It's no secret if you're a retailer that relies on foot traffic and in-person interactions to make the majority of your sales, then you're pretty much screwed on account of the novel coronavirus pandemic. Gyms and clothing stories are taking a huge hit, but still some people are shocked that big names like Neiman Marcus and 24-Hour Fitness are filing for bankruptcy.
According to Bloomberg, Neiman Marcus' bankruptcy filing will occur as early as this week.
One of the my first jobs was selling women's coats at Neiman Marcus in the Garden State Plaza, and I'd say that the company's business model was flawed even back then. Granted I have no idea what it's like to run a massive luxury clothing store, but I took it as a bad sign that customers came up to me and called the establishment "needless mark-up" and would constantly return clothing they found in the same mall at a better price.
So what were employees to do? It was all impressed upon us by higher-ups that folks shopped at NM for "the experience" and we were supposed to provide that experience for them. However, I have to say it was kinda hard to care about "the experience" when we were getting paid $8 an hour and our commission was on an arrears system. I can't count the number of times I'd made enormous sales ... only to lose the money I made when that same person returned their items a week later clearly worn.
Here’s the real reason Neiman Marcus is going bankrupt. pic.twitter.com/mVqvQGglAh— Shirley Caesar Salad (@tomorrowmanx) April 19, 2020
What's significant about the closing of Neiman Marcus is that it's probably the first major U.S. clothing outlet to succumb to the coronavirus pandemic. Obviously, it doesn't help that the brand's been hemorrhaging profits for quite some time now. Two Bergdorf-Goodman stores in NYC were recently shut after the outbreak, over 20-plus Last Call outlet stores, and all 43 NM locations across the country.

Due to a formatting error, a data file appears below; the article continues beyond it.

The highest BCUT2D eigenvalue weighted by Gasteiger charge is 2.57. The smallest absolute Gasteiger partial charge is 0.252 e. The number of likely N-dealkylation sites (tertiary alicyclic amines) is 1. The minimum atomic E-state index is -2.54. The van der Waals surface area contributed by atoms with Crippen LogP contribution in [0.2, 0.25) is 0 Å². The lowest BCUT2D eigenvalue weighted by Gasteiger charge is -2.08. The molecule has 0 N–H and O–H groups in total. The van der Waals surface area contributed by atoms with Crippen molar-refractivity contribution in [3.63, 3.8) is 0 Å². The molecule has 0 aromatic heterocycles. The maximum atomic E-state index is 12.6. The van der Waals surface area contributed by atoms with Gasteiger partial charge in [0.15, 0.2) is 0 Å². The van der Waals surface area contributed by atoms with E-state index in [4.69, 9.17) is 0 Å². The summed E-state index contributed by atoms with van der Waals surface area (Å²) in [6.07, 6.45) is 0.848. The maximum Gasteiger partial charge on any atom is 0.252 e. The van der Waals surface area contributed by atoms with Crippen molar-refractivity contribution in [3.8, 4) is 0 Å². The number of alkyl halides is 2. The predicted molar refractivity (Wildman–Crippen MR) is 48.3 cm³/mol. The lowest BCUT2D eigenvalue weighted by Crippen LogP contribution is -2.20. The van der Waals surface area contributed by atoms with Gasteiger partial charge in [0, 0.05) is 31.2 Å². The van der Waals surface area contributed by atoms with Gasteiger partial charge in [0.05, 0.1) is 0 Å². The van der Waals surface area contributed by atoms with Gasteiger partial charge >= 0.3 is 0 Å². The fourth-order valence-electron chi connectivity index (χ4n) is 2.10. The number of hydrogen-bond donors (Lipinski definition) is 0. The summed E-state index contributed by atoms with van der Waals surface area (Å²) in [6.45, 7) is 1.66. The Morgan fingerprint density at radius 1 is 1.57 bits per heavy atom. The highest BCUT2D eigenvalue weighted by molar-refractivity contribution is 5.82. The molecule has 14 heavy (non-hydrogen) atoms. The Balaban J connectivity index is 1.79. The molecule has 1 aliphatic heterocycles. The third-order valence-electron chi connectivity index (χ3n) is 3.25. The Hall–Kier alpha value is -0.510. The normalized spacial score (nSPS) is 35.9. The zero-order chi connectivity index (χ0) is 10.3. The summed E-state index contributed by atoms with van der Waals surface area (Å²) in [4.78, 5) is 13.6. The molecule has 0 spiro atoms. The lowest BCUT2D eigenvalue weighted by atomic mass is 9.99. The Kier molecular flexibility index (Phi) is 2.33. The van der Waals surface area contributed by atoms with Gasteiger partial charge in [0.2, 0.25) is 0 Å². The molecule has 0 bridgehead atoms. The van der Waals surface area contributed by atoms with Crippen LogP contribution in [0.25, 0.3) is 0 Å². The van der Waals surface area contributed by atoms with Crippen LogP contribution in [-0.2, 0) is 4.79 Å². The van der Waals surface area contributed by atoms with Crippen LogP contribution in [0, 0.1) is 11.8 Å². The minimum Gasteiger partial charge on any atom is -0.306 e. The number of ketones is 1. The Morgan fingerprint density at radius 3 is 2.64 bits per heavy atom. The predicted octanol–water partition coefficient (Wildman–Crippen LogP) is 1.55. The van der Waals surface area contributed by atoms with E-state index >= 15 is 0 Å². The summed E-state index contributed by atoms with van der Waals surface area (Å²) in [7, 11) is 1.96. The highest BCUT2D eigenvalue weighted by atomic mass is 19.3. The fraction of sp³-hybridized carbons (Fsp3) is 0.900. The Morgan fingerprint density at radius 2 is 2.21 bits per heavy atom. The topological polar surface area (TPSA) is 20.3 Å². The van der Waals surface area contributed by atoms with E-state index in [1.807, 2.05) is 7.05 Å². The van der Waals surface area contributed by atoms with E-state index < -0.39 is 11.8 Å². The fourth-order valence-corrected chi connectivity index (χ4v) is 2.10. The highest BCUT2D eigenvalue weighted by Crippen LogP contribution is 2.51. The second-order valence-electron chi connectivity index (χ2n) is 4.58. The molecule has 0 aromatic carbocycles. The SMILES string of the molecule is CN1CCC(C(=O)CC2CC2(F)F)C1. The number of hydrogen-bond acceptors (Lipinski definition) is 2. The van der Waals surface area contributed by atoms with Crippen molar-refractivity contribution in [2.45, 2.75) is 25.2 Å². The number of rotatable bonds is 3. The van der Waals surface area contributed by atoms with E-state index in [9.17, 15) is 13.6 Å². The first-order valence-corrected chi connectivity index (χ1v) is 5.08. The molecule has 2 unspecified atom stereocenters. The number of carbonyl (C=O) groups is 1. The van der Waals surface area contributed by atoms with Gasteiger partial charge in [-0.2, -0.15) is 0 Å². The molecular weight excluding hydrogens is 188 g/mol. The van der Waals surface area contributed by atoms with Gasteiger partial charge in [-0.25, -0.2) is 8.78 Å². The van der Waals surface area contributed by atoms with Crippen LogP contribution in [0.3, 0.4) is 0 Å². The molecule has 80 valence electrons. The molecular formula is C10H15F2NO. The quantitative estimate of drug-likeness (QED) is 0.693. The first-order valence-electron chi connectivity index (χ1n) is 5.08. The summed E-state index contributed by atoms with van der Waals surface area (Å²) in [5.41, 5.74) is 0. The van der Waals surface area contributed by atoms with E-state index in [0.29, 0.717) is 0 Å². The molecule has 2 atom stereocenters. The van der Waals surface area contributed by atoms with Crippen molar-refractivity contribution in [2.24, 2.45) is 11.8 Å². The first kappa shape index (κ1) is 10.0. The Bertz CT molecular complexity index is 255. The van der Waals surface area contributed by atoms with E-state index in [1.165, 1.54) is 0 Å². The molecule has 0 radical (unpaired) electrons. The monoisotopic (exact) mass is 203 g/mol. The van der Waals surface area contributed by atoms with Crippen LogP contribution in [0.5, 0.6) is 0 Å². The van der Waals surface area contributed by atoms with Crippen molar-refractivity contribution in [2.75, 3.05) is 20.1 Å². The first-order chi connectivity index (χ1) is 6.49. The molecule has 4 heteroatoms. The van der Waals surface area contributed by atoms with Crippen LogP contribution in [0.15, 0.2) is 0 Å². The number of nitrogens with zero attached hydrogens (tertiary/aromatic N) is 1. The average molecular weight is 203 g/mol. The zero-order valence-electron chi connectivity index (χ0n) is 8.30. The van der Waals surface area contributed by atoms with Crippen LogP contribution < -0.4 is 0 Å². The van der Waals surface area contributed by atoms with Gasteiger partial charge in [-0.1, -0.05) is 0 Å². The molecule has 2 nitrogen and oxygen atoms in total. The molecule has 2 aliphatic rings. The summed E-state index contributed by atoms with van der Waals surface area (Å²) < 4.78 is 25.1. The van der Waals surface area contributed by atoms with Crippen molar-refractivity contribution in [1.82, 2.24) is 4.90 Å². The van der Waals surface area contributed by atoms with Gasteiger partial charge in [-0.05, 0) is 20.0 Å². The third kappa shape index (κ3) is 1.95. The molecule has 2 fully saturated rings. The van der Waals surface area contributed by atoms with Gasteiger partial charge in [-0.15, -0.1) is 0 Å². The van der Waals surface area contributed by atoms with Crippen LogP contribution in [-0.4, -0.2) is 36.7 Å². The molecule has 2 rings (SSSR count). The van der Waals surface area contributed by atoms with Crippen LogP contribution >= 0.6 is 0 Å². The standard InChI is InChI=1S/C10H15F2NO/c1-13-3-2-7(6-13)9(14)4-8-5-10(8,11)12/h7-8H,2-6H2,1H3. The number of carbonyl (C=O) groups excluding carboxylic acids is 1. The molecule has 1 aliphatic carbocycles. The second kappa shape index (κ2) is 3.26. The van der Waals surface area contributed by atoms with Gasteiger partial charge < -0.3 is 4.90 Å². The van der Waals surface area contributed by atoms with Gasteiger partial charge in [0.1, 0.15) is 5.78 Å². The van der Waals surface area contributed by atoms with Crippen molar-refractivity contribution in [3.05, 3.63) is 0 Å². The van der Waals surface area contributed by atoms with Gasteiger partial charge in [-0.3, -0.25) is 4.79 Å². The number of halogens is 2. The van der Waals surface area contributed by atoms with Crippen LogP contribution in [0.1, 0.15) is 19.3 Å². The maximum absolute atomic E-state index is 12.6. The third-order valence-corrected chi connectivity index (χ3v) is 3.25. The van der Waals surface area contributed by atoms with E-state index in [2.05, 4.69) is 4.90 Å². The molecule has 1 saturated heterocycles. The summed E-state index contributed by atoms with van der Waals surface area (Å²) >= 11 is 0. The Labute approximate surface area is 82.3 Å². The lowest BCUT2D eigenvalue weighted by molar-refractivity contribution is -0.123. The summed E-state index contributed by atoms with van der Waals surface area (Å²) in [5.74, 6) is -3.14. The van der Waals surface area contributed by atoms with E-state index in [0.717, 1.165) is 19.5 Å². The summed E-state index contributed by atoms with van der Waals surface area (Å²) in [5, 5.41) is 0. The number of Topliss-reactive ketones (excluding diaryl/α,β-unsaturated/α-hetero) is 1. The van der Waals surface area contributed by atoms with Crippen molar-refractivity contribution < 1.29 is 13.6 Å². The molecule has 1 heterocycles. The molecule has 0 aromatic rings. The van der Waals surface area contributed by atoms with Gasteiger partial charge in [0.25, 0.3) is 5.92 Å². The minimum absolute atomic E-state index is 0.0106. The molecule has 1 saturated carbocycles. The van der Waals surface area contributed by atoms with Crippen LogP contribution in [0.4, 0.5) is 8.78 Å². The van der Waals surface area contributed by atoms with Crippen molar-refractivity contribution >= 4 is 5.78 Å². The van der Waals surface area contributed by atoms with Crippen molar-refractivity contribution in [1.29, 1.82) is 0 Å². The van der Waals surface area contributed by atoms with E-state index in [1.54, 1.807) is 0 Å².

Me leaving Neiman Marcus in an all Gucci fit I copped for $100 during their going out of business sale pic.twitter.com/gt05wkIYd9— Ben Wegmann (@benwegmann) April 19, 2020
TjMaxx and Ross Stores after hearing that Neiman Marcus filing for bankruptcy pic.twitter.com/RtNfVaCiPf— Aiden De'Shane 🎤🎼🎥 ⭐ (@Aiden_DeShane) April 19, 2020
As of now, the company's working to secure some hundreds of millions of dollars in loans to help keep shops open during its bankruptcy. A huge number of its 14,000 employees are currently furloughed, as well. S&P puts the retailer's borrowings at around $4.8 billion, but the exact financial details of the company's bankruptcy as mostly confidential.
24 Hour Fitness is weighing whether or not to file for bankruptcy, too.
The fitness industry is also taking a huge hit as gyms all over the country are being forced to shut down as a result of COVID-19's spread. All 448 of the company's clubs have been shut down, but some anonymous insiders are saying that the massive gym chain may just close up shop for good, as the massive financial hits they've taken during the pandemic could be too costly to endure.
24 Hour Fitness sued for continuing to charge members amid coronavirus closures https://t.co/fiUQW83fPQ— Christopher (@Savagemudder) April 14, 2020
Like Neiman Marcus, it seems like folks are also unhappy with some of the financial decisions 24-Hour Fitness has made. I remember once trying to sign up at a location, and the sales associate at the gym kept upping the monthly cost on me. When I called it was $50, when I went in to try out the gym it was $60, then when I came back to sign both myself and my younger brother up, he jacked the price up to $70 a month.
So I'm not really surprised that the gym continued to automatically charge members during the coronavirus pandemic. Neiman Marcus, in addition to selling $60-plus frozen collard greens, sold Cadillac XLRs and private Elton John Concerts in its holiday shopping guide ... I'm not kidding.
Who wants to make a class action lawsuit against #24hourfitness— Laurie (@LaurieBea1) April 13, 2020
Maybe they should've followed Planet Fitness' model of over-signing-up customers they know have no intention of going to the gym anyway with $10 a month sign-ups that don't make too much of a dent in your bank account? Looks like people enjoy the lunk alarm enough to help keep the "feel good" gym afloat.